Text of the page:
Thursday, October 14, 2004


I haven't posted in a while because I'm still without a computer and an internet connection, and I've been trying to stay out of the internet cafe, which reeks of cigarette smoke and sucks away my time like a black hole would. If you have been visiting my blog, however, you would have noticed that I've been taking quite a few pictures with my cellphone. In this post, I would like to provide some context for a few recent pictures.

First off, I went to the Xujiahui (徐家汇) shopping/business district with John a few days ago to look at computer parts and get some price estimates, and on the way home I took a photo of some machines in the metro station. The Xujiahui Line 1 station is getting a lot of remodelling work done lately, including new signage that shows the northern extension to Line 1, and these cool machines for adding value to 交通卡 without having to wait in line for a human to do it. The 交通卡 (jiaotongka) is a value-storage card that you can use on all sorts of public transportation in Shanghai. It's very useful for me, since in the course of a normal business day I find myself riding on buses, the metro, the light rail line, and taking taxis. I can swipe my 交通卡 to pay for all four of these!

The entrance to my apartment building has a sign with the words "Respect the Elderly Building" written on it. It's appropriate, since there's an old folks home right next door. Every day when I walk to the light rail station, I pass a little plaza within our apartment complex filled with a bunch of excercise equipment that is packed with old people working out. It's really a normal sight here in Shanghai.

The other day when I was leaving my usual morning school, I saw these four cars parked across the street. License plates in China work something like this:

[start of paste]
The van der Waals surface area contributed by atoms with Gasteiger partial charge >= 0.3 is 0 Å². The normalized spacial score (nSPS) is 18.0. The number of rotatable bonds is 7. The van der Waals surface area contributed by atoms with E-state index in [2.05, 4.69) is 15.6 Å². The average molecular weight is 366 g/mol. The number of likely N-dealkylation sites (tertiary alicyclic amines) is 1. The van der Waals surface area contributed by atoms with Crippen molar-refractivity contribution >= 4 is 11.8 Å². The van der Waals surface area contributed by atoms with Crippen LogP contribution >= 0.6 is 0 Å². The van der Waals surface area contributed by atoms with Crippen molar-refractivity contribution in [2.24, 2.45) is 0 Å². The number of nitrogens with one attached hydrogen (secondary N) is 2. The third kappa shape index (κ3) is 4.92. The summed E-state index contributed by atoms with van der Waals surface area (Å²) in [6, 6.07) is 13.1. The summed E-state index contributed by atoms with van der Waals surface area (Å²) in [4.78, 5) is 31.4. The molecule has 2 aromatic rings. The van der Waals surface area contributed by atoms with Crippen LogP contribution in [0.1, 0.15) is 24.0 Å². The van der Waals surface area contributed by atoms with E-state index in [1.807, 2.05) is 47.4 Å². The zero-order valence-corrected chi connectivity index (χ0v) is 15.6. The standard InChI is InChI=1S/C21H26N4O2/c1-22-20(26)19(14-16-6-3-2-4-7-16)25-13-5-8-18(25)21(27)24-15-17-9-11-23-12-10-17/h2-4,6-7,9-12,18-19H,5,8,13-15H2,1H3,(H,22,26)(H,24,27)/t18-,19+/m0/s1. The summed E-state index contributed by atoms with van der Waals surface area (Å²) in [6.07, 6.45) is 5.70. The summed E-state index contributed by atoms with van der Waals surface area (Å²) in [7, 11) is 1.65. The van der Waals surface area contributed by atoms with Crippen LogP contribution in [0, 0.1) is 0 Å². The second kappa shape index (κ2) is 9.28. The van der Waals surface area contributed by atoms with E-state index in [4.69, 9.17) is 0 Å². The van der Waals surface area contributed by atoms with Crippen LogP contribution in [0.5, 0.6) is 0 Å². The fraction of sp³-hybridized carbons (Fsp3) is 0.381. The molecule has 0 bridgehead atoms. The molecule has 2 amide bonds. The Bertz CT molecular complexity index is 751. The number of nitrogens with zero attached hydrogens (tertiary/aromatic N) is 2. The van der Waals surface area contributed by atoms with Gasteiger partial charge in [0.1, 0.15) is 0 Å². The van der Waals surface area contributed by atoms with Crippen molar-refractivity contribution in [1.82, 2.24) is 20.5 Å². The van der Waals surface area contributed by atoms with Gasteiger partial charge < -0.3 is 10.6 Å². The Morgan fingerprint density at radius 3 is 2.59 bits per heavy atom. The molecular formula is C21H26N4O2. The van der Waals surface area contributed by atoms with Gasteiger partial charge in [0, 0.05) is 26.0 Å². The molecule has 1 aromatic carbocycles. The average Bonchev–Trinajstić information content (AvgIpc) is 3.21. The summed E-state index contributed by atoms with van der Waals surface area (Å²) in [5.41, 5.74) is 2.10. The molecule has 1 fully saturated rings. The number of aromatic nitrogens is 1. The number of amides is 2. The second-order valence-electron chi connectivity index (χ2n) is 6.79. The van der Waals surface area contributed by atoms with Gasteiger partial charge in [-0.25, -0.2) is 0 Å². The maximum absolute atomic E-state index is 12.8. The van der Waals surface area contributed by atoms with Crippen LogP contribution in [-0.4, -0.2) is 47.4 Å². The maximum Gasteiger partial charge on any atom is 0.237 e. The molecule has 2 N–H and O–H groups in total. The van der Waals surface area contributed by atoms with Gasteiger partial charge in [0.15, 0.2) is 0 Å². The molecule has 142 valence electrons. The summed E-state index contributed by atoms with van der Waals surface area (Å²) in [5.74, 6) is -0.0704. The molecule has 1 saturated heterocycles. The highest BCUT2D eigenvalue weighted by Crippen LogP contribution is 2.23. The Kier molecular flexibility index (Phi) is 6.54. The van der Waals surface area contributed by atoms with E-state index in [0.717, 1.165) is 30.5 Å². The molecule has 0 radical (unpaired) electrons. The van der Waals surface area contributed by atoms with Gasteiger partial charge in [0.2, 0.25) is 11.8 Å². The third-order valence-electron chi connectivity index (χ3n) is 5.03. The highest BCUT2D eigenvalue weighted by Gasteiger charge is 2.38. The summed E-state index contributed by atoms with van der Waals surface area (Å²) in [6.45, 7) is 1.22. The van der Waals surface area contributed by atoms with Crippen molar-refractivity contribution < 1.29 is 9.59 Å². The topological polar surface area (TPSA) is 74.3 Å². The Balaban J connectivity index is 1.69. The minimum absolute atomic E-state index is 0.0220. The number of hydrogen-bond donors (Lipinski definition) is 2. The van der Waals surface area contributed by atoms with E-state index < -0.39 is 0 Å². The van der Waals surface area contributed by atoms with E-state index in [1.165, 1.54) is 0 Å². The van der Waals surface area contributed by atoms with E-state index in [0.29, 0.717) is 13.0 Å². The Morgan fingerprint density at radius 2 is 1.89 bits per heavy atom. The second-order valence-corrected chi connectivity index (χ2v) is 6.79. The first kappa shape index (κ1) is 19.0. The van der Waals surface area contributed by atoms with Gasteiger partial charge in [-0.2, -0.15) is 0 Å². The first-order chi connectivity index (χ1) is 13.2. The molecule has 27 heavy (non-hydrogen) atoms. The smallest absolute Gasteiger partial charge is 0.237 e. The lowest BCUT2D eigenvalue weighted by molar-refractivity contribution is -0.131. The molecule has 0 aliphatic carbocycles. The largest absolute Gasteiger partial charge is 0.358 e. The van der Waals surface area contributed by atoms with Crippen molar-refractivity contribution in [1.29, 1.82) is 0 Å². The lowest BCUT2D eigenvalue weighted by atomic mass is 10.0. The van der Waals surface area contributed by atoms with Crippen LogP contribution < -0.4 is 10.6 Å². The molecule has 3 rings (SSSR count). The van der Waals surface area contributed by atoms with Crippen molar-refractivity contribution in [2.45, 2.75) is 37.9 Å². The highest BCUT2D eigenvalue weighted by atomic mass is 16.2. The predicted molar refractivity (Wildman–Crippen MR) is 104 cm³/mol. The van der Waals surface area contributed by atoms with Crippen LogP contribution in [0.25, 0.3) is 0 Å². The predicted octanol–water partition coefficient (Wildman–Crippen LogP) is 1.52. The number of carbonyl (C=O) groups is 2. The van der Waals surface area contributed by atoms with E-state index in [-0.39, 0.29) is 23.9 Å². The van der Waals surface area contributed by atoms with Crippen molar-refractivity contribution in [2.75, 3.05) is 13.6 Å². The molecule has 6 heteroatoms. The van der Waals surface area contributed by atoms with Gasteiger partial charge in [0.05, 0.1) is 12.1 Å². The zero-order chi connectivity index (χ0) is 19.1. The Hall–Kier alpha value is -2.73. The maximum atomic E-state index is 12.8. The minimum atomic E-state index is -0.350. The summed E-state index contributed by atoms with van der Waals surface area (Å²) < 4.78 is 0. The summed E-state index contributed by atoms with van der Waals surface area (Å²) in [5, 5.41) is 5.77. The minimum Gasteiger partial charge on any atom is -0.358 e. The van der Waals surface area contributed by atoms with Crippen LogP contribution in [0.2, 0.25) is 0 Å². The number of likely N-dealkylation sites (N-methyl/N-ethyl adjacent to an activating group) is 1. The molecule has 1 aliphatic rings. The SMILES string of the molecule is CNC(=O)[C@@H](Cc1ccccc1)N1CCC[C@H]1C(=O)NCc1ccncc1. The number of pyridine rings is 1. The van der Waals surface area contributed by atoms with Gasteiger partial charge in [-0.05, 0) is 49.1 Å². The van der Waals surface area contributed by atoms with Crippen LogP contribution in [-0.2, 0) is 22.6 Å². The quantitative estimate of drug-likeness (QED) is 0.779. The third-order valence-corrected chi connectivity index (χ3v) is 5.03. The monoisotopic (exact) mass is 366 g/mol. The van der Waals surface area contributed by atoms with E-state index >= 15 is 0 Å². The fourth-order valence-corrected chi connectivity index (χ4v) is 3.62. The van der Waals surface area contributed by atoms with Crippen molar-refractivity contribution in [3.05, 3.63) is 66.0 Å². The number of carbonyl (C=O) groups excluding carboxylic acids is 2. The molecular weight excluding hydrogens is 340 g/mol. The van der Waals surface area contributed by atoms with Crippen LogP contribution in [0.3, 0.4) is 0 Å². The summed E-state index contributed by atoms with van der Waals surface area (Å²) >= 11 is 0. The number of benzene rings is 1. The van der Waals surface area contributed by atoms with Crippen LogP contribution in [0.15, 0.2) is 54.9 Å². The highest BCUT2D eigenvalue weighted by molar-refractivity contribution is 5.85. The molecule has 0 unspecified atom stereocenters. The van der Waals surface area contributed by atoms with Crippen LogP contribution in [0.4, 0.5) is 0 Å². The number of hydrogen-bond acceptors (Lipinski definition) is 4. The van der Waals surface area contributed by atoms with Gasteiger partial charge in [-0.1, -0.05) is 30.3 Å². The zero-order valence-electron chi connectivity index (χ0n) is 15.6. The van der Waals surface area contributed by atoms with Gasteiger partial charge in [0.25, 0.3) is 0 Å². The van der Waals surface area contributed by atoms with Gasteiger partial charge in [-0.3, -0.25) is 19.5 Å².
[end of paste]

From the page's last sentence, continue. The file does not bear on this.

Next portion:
character, followed by
letter, followed by
space, followed by
letter, followed by
five or six numbers.

The character is an abbreviation for the province that the car is registered in. Sometimes it's quite a puzzle to match the character to the province because some of the provincial "nicknames" are nothing like the province's name. The first letter is an indication of where within the province the car was registered, and the rest is simply an incremental counter. Anyhow, the cool thing about the four cars I saw is that they were each from a different province:

沪 (pronounced "hu", from Shanghai)
A 东方之子 ("Son of the East") CHERY 2.4AT
粤 (pronounced "yue", from Guangdong)
A Mitsubishi Eclipse
京 (pronounced "jing", from Beijing)
A VW Passat
苏 (pronounced "su", from Jiangsu)
A Honda Fit, "Saloon" model

I'm not sure what this all means, but it struck my fancy at the time. And the first time I tried to take their pictures, some lady on a bike rode in front of me just as I snapped the shutter.

Yesterday I made a trip to Carrefour to buy mustard and a serrated knife. One neat thing about Carrefour is that they run several free buses around a large part of Shanghai to shuttle people in and out of their store, which is very convenient for a lot of people, including me. As I sat on the bus and waited for eight o'clock—departure time—to roll around, I noticed these guys lounging around on three over-turned shopping carts under the overpass where the buses stop. I thought it was pretty funny that they would use shopping carts as benches not fifty yards from the Carrefour front doors (though not too surprised; public benches are in short supply in the Chinese cities I've visited). All of the sudden, these guys started making a commotion, threw up their hands, and scattered; where were they going? Well, it turns out that these were the bus drivers! They hopped into the driver's seat of each bus, and drove us home. Hah!

A few days ago I went downtown to the Huaihai Road UNIQLO and bought a brownish-green collared shirt and a grey lamb's wool sweater, both for work. I took a picture of myself in the dressing room mirror.

MUGS! John insists that these should be easy to find, but even the bicycle-back peddlers that I've consulted have failed to turn up monochrome, flat-bottomed ceramic mugs. Luckily, Carrefour redeemed itself on my second trip by having two incredibly cheap almost-the-same-shade-of-yellow mugs for sale, which I snapped up on the spot. So now I have respectable mugs to drink out of. Now, for plates and bowls...

That's it. Except for one thing...

If I start a band in China, it will be called 老弱病残孕. (EDIT: Oops, it looks like I was inspired by Brad.)


At Oct 25, 2004, 12:11:00 AM, Anonymous Anonymous said:

I really like your band name -- in fact, I wrote about it 9 months ago:


At Oct 25, 2004, 9:36:00 PM, Anonymous Anonymous said:

Er, great minds think alike?


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